HOUSTON - One day after a federal judge struck down Texas' ban on same-sex marriage, the state on Thursday appealed the ruling. Texas is one of several conservative states, including Oklahoma and Virginia, in which federal judges have struck down bans on same-sex marriage. U.S. District Judge Orlando Garcia in San Antonio ruled Wednesday that the ban was unconstitutional. He wrote that it deprived same-sex couples of due process and equal protection of the law, stigmatizing them and treating them differently from other couples.
ENTERTAINMENT
February 28, 2014 | By Carolyn Kellogg
South Carolina lawmakers voted Wednesday to cut $69,000 in funding to two public universities that had assigned gay-themed books as reading for incoming students. The books are "Fun Home" by Alison Bechdel, a finalist for the 2006 National Book Critics Circle Award, and "Out Loud: The Best of Rainbow Radio," a collection of stories broadcast on a South Carolina radio show. The University of South Carolina Upstate would lose $17,000 for assigning "Out Loud," while the College of Charleston would lose $52,000 for assigning Bechdel's "Fun Home," a memoir told in graphic novel form, to incoming freshmen.
NATIONAL
February 28, 2014 | By Molly Hennessy-Fiske
HOUSTON - Mark Phariss almost didn't file the lawsuit that led a judge to overturn the Texas ban on same-sex marriage this week . One reason: Phariss, a Dallas corporate lawyer seeking to marry his partner of several years, has long been friends with one of the conservative state officials he sued: Texas Atty. Gen. Greg Abbott. The two men grew up about 50 miles apart in conservative country - Phariss in Lawton, Okla., Abbott to the south in Wichita Falls, Texas. Later, they became friends during law school and stayed in touch over the years with an occasional meeting or Christmas card.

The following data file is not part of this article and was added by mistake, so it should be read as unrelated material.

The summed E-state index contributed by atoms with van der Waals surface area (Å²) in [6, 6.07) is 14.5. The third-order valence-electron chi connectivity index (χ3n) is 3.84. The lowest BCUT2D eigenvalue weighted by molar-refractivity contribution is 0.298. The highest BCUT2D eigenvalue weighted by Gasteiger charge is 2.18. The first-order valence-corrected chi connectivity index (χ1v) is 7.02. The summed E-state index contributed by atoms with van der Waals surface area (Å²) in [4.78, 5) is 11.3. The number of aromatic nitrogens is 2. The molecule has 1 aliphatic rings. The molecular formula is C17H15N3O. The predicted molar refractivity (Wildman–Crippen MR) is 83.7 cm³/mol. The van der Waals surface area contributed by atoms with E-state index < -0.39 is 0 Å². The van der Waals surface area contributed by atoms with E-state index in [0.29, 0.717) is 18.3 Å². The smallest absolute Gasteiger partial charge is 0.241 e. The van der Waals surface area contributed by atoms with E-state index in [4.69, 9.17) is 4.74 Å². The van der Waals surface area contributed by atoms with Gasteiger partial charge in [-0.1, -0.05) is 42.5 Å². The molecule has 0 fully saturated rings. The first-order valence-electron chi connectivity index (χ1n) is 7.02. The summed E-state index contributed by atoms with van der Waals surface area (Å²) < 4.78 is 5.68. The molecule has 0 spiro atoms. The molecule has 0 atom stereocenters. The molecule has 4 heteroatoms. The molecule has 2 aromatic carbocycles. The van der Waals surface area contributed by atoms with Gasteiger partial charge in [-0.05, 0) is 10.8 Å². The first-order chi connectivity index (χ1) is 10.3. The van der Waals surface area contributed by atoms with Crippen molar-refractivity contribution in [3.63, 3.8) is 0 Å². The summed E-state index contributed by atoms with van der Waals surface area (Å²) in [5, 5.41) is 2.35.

NATIONAL
February 27, 2014 | By Michael Muskal
Amid the ongoing legal fights over same-sex marriage and the growing acceptance of homosexuals and their rights, there remains an area where gay participation remains controversial: the annual rite of spring known as the St. Patrick's Day parade. In major cities, and in many smaller ones, the parade is a celebration and acceptance of Irish culture and social power. Yet in recent years, it has also been the arena for protest over whether gays should be allowed to participate as a clearly identified group.
OPINION
February 27, 2014 | By The Times editorial board
The six state attorneys general who have declined to defend their states' bans on same-sex marriage in court got some encouragement this week from U.S. Atty. Gen. Eric H. Holder Jr. In a speech to the National Assn. of Attorneys General, Holder said that it was sometimes appropriate for attorneys general to abandon their usual obligation to defend the constitutionality of state laws. This page supports same-sex marriage unreservedly. But even so, we worry that Holder's comments will embolden additional state attorneys general - Republicans and Democrats, liberals and conservatives - to pick and choose which of their states' laws they will defend in court.
Los Angeles Times Articles
|